Crises and Prices: Information Aggregation, Multiplicity and Volatility
NBER Working Paper No. 11015
Many argue that crises -- such as currency attacks, bank runs and riots -- can be described as times of non-fundamental volatility. We argue that crises are also times when endogenous sources of information are closely monitored and thus an important part of the phenomena. We study the role of endogenous information in generating volatility by introducing a financial market in a coordination game where agents have heterogeneous information about the fundamentals. The equilibrium price aggregates information without restoring common knowledge. In contrast to the case with exogenous information, we find that uniqueness may not be obtained as a perturbation from common knowledge: multiplicity is ensured when individuals observe fundamentals with small idiosyncratic noise. Multiplicity may emerge also in the financial price. When the equilibrium is unique, it becomes more sensitive to non-fundamental shocks as private noise is reduced.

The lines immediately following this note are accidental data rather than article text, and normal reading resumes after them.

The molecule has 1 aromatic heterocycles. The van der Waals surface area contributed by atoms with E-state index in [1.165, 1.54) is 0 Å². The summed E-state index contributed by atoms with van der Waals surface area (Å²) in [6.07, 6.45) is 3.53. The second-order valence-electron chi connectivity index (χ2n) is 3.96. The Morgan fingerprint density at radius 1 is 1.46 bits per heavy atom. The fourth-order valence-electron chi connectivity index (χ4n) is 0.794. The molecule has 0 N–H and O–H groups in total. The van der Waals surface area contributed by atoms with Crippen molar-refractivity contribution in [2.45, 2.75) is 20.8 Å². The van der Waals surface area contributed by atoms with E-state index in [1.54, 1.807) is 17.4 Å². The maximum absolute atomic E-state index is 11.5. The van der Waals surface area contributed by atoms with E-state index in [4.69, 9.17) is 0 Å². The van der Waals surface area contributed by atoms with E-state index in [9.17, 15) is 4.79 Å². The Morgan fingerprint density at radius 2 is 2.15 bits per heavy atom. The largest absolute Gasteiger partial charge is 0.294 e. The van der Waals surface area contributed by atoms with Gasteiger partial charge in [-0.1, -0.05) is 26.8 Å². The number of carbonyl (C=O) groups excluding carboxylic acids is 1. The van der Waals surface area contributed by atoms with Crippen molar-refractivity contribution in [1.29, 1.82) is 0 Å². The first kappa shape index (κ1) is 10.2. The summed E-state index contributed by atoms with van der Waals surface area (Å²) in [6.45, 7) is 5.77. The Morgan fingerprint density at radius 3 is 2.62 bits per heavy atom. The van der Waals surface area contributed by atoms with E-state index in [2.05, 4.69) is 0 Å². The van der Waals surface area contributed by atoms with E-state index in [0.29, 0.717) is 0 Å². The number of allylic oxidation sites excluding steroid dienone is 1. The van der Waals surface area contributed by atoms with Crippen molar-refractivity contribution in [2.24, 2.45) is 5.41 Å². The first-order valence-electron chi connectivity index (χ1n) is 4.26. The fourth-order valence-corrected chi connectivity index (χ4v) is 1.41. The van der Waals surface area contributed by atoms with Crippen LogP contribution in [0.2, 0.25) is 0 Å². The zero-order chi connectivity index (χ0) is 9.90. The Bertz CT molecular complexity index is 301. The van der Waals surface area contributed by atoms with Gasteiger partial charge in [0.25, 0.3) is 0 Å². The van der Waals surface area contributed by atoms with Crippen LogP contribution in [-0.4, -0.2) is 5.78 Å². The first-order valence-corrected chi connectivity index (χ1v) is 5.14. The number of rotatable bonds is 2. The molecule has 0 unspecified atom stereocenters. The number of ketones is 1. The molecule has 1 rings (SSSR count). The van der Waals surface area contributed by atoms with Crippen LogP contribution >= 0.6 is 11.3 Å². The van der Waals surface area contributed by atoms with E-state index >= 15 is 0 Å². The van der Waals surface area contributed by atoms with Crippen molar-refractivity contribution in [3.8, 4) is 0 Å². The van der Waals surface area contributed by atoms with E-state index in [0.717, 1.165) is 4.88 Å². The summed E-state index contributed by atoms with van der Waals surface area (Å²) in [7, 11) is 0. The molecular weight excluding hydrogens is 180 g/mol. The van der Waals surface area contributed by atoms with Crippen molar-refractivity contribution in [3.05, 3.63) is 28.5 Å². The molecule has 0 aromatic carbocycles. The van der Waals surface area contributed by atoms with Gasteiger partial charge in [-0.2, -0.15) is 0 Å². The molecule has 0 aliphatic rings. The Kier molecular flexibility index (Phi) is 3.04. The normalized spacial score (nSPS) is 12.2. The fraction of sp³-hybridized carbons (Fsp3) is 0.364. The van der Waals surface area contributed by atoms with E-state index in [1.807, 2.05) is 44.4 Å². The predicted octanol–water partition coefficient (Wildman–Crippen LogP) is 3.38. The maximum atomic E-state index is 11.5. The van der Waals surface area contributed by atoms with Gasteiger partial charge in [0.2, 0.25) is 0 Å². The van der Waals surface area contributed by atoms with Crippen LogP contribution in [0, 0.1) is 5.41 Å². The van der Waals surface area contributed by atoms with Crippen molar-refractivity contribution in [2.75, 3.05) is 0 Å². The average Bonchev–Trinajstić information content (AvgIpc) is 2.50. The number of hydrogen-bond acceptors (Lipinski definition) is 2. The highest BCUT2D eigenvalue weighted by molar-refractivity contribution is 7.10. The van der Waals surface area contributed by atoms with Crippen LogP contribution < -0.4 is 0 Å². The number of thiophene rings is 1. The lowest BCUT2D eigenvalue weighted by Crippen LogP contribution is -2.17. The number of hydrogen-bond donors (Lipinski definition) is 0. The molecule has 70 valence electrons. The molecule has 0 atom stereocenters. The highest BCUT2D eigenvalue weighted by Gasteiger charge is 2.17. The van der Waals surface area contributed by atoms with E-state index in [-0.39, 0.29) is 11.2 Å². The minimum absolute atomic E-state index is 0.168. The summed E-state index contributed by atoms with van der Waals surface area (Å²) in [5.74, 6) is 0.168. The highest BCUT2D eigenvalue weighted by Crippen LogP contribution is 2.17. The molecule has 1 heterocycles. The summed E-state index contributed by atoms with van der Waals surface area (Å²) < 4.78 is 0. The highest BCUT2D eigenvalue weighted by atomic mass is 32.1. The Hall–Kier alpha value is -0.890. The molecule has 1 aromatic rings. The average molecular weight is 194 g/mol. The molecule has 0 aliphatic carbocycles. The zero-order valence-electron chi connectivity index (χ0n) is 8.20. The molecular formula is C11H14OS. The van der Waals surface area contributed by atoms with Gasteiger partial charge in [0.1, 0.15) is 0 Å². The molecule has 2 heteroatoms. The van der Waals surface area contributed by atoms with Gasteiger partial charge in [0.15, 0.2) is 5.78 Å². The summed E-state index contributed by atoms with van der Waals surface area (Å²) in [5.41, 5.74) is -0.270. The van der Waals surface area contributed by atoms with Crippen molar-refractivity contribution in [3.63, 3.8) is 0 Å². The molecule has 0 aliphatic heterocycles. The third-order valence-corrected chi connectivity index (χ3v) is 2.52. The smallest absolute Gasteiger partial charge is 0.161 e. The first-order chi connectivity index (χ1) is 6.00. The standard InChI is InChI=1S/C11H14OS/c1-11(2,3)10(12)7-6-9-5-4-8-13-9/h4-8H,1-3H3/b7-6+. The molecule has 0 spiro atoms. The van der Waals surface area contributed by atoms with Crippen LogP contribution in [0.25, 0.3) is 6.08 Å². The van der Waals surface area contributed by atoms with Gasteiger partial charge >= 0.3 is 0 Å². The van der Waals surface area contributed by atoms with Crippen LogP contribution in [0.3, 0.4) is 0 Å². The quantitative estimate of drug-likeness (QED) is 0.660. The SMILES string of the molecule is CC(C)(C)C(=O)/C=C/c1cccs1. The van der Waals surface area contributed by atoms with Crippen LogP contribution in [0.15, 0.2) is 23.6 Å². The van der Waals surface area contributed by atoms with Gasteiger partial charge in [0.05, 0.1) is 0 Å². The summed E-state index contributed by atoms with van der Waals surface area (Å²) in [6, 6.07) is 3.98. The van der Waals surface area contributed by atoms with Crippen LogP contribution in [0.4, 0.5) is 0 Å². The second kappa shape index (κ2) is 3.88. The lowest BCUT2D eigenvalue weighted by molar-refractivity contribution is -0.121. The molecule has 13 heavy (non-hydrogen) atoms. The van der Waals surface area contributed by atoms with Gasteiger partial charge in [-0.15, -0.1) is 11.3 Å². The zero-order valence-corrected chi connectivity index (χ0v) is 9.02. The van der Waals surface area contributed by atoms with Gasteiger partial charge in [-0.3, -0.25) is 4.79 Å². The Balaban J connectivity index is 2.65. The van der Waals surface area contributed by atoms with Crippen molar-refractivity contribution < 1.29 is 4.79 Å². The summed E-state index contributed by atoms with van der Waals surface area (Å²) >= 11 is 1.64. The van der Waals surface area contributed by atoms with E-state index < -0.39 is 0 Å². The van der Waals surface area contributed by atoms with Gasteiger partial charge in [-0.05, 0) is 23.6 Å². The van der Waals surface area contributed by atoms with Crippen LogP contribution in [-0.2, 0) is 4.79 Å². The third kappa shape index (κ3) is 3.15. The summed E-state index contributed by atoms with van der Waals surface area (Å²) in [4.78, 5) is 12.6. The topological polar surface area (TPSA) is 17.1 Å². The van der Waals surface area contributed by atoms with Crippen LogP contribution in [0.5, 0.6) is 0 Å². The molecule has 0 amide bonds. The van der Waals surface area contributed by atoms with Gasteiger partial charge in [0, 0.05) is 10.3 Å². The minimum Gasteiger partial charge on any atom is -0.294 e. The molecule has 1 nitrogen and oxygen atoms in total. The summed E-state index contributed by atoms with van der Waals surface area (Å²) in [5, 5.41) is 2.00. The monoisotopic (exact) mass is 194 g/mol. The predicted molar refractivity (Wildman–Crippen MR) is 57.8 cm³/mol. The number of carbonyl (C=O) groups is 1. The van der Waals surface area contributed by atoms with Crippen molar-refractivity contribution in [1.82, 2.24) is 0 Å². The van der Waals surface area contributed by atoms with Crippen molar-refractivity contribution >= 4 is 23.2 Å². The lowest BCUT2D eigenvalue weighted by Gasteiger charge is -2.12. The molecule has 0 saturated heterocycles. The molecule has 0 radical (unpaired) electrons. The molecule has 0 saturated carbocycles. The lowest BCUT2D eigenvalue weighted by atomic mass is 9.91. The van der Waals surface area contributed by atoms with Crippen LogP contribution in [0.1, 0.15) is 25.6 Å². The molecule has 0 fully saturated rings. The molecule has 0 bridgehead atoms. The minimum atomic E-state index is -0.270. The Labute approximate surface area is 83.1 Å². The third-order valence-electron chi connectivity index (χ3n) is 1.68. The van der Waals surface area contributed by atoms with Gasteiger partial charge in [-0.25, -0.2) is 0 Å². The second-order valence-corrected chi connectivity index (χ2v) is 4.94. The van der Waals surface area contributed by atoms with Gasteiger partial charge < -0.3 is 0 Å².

Document Object Identifier (DOI): 10.3386/w11015
Published: George-Marios Angeletos & Iván Werning, 2006. "Crises and Prices: Information Aggregation, Multiplicity, and Volatility," American Economic Review, American Economic Association, vol. 96(5), pages 1720-1736, December. citation courtesy of
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